A cartoon in the Cavalier Daily this fall led to protests, a sit-in, an apology and, ultimately, the forced resignation of the cartoonist.
Grant Woolard, a fourth-year student, depicted nine gaunt black men clad in loincloths fighting with an assortment of objects in his Sept. 4 “Quirksmith” strip. The cartoon carried the caption “Ethiopian Food Fight.”
The intent, Woolard told the Associated Press, was to raise awareness about famine. But students and administrators protested immediately and vigorously. About 200 students staged a sit-in outside the Cavalier Daily office, saying the strip was racist and demanding that Woolard lose his job.
The student-run newspaper apologized in an editorial and Woolard, co-editor of the paper’s graphics department, was fired. That action led four other cartoonists to resign in protest.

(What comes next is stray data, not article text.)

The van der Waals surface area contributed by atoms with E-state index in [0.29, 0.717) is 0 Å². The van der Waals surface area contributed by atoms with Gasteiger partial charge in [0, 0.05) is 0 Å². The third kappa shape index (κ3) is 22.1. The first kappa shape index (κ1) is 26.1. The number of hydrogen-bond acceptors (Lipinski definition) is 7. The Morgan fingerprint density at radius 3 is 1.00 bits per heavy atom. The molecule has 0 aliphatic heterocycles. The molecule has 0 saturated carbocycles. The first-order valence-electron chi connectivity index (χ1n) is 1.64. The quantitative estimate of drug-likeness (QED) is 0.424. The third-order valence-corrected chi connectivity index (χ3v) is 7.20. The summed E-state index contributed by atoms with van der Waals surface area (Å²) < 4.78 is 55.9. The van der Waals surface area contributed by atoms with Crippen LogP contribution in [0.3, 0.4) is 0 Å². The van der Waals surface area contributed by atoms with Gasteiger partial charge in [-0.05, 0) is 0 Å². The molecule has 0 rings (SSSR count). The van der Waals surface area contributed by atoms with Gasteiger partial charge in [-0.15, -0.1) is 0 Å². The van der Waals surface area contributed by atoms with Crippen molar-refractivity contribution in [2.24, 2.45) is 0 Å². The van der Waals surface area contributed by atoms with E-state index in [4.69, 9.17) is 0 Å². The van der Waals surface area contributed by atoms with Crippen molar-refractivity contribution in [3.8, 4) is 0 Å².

In an interview in the Washington Post, Woolard says he was not trying to trivialize famine, “but I will admit that I really lacked the foresight in anticipating the reaction.” He also faulted Cavalier Daily editors for not sharing the blame.
Herb Ladley, editor in chief of the newspaper, told the AP, “The instant the public raised a question about it, we realized it was a mistake.” He also noted that Woolard’s strip had caused controversy in the past.
In 2006, Woolard’s “Christ on a Cartesian Coordinate Plane” depicted Jesus crucified on a mathematical x-y axis. Another cartoon suggested that the Virgin Mary suffered an “immaculately transmitted” venereal disease.